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Table 22. TRYM Demand - Seasonally Adjusted (Chain Volume Measure)
DDM Market Demand : Dwelling Sector
DGM Market Demand : General Government
Table 23. TRYM Financial Sector - Seasonally Adjusted (Percent)
INF Long-Run Inflation Rate
INFX Target Inflation Rate
Table 24. TRYM Output & Expenditure - Seasonally Adjusted (Chain Volume Measure)
DISE Statistical Discrepancy in GDP(E)
DISEAD Chain-Volume Discrepancy in GDP(E)
DISEZ Statistical Discrepancy in GDP(E) ($ million)
GDW Output of Dwelling Sector
GE Enterprise-Sector Output
GEA Rain-adjusted Enterprise-Sector Output
GENC Enterprise-Sector Non-Commodity Output
GERAIN Output Affected by Rain
GGN Output of General Government : Labour
Table 25. TRYM Investment - Seasonally Adjusted (Chain Volume Measure)
IB Private : Business
IE Enterprise Sector
Table 26. TRYM Capital Stock - Seasonally Adjusted (Chain Volume Measure)
KE Enterprise Sector
Table 28. TRYM Labour Market & Demography - Seasonally Adjusted ('000)
NEE Employment : Enterprise sector
NEED Employment : Demand
Table 29. TRYM Prices - Seasonally Adjusted (Chain Volume Index)
PDDM Dwelling Sector Market Demand
PGDW Dwelling-Sector Output
PGE Enterprise-Sector Output
PGENC Non-Commodity Enterprise-Sector Output
PGGK General-Government Output : Capital
PGGN General-Government Output : Labour
PGNEAX Target price level
PIE Enterprise-Sector investment
PIEF Indicator Level : Enterprise-Sector investment
PKDE Depreciation of Enterprise-Sector Capital
PKE Enterprise-Sector Capital Stock
PKSFM Farm Stocks
PKSN Non-Farm Stocks
PSFM Farm Stock Building
PSTAR Short-Run Supply
Table 30. TRYM Dummy Variables & Time Trends (Number)
QTPCNRF Time Trend : Price of Non-Rent Consumption
QTPIDWF Time Trend : Price of Dwelling Investment
QTPIEF Time Trend : Price of Enterprise-Sector Investment
QTPXNC Time Trend : Price of Non-Commodity Exports
QTWPXC Time Trend : World Price of Commodity Exports
Table 31. TRYM Rates (Percent)
RKDE Depreciation Rate : Enterprise-Sector
RKDCVM Chain-Volume Discrepancy : Dwelling-Sector Capital
RKECVM Chain-Volume Discrepancy : Enterprise-Sector Capital
RKGCVM Chain-Volume Discrepancy : General-Government Capital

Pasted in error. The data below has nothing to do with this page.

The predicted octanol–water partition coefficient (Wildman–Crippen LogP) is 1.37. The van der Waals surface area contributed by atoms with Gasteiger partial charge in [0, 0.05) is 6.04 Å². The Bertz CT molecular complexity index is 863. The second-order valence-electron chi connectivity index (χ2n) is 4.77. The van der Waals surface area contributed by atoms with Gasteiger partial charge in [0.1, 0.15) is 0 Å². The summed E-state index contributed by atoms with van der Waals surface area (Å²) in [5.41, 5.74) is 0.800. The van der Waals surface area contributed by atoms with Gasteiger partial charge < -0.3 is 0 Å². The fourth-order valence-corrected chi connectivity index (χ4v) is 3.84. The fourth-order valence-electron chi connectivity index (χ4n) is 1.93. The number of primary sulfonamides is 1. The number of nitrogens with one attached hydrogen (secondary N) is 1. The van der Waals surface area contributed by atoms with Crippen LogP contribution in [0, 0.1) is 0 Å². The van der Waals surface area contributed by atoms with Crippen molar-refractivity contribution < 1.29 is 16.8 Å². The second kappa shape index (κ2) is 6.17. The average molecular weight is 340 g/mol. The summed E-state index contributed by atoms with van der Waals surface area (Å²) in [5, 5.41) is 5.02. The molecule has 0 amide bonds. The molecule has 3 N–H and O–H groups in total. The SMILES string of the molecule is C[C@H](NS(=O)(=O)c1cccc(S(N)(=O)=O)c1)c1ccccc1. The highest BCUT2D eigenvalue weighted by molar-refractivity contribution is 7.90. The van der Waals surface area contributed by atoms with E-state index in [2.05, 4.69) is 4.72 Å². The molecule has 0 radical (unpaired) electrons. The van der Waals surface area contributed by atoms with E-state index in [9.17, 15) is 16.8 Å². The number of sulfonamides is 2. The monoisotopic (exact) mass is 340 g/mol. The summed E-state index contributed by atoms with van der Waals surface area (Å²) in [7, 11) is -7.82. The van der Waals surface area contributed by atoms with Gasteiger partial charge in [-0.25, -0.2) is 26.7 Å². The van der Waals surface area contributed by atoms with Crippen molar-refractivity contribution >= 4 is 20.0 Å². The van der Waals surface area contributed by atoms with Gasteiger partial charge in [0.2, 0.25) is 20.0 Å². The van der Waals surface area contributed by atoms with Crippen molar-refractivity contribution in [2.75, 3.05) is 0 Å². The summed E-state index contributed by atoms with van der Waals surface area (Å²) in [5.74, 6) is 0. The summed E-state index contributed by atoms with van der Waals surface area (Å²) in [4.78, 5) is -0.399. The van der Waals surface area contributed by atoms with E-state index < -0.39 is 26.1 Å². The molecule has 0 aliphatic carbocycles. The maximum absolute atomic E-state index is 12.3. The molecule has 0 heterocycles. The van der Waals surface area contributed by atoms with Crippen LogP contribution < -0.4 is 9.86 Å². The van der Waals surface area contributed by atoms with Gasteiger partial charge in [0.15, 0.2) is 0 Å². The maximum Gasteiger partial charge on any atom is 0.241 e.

RTDDM Tax Rates : Dwelling-Sector Intermediate Inputs
RTGE Tax Rates : Enterprise-Sector Output
RTGENC Tax Rates : Enterprise-Sector Non-Commodity Output
RTIE Tax Rates : Enterprise-Sector Investment
RTOGDW Tax Rates : Inputs of Dwelling Sector
RTOGE Tax Rates : Other Inputs of Enterprise Sector
RTPRE Tax Rates : Labour Inputs of Enterprise Sector
RWEHZ Wage Rate : Enterprise-Sector Hourly Wage
RWEPH Wage Rate : Real Producer Hourly Wage
RWTZ Wage Rate : Average Earnings on National Accounts Basis
Table 34. TRYM World - Seasonally Adjusted (Index)
WINF World Long-Run Inflation Rate (Percent)
Table 35. TRYM Exports - Seasonally Adjusted (Chain Volume Measures)
XRBA Gold Sales by the Reserve Bank of Australia
Table 36. TRYM Ratios (Ratio)
XRBCAZ BOP Current Account Balancing Item to Nominal GDP
XRBIZ BOP Financial Account Balancing Item to Nominal GDP
XRBRFIZ Government Residual Finance Item to Nominal GDP
XRFMBZ Money Base to Nominal GNE
XRGDW Dwelling-Sector Output Total Rental Consumption
XRKDE Deductible to Total Enterprise-Sector Depreciation
XRNHGG General-Government Output to Employment
XROTHDW Non-Owner Occupied to Total Dwellings
XRPGDW Price of Dwelling Output to Rental Consumption
XRPIRET Price of Ownership Transfer Costs to Dwelling Investment
XRPKDE Price of Enterprise-Sector Depreciation to Investment
XRPKE Price of Enterprise-Sector Capital Stock to Investment
XRPXRBA Price of Gold to Price of Commodity Exports
XRSDR SDR Weighted Index to Trade Weighted Index
XRWEPH Trend to Actual Producer Real Hourly Wage
Table 37. TRYM Income - Seasonally Adjusted ($ million)
GTLSZ Taxes less Subsidies on Products
TLSZ Taxes on Products and Production
YOCBZ Other Cash Benefit Payments
YTLSZ Taxes less Subsidies on Production
YUBRZ Unemployment Benefit Payments
Table 38 : TRYM Miscellaneous - Seasonally Adjusted (Ratio)
QDWI Q-Ratio : Dwelling Sector (for Investment)
QE Q-Ratio : Enterprise Sector
Table 39 : TRYM Exogenous Trends in Behavioural Equations
XTKSFM Trend in Farm Stocks-to-Sales Ratio
XTKSN Trend in Non-Farm Stocks-to-Sales Ratio
XTKV Trend in Ratio of Price of Imports-to-Non-Commodity Output
XTLG Trend in Ratio of Price of Rental-to-Non-Rental Consumption
XTLGC Trend in Ratio of Rental-to-Non-Rental Consumption
XTMGS Trend in Ratio of Imports to Weighted Demand
XTNH Trend in Average Hours Index
XTNLF Trend in Labour Force Participation Rate
XTNV Trend in Beveridge Curve
XTPCNRF Trend in Ratio of Price of Non-Rental Consumption to Supply
XTPDGMF Trend in Ratio of Price of Government Market Demand to Supply
XTPIDWF Trend in Ratio of Price of Dwelling Investment to Supply
XTPIEF Trend in Ratio of Price of Enterprise Investment to Supply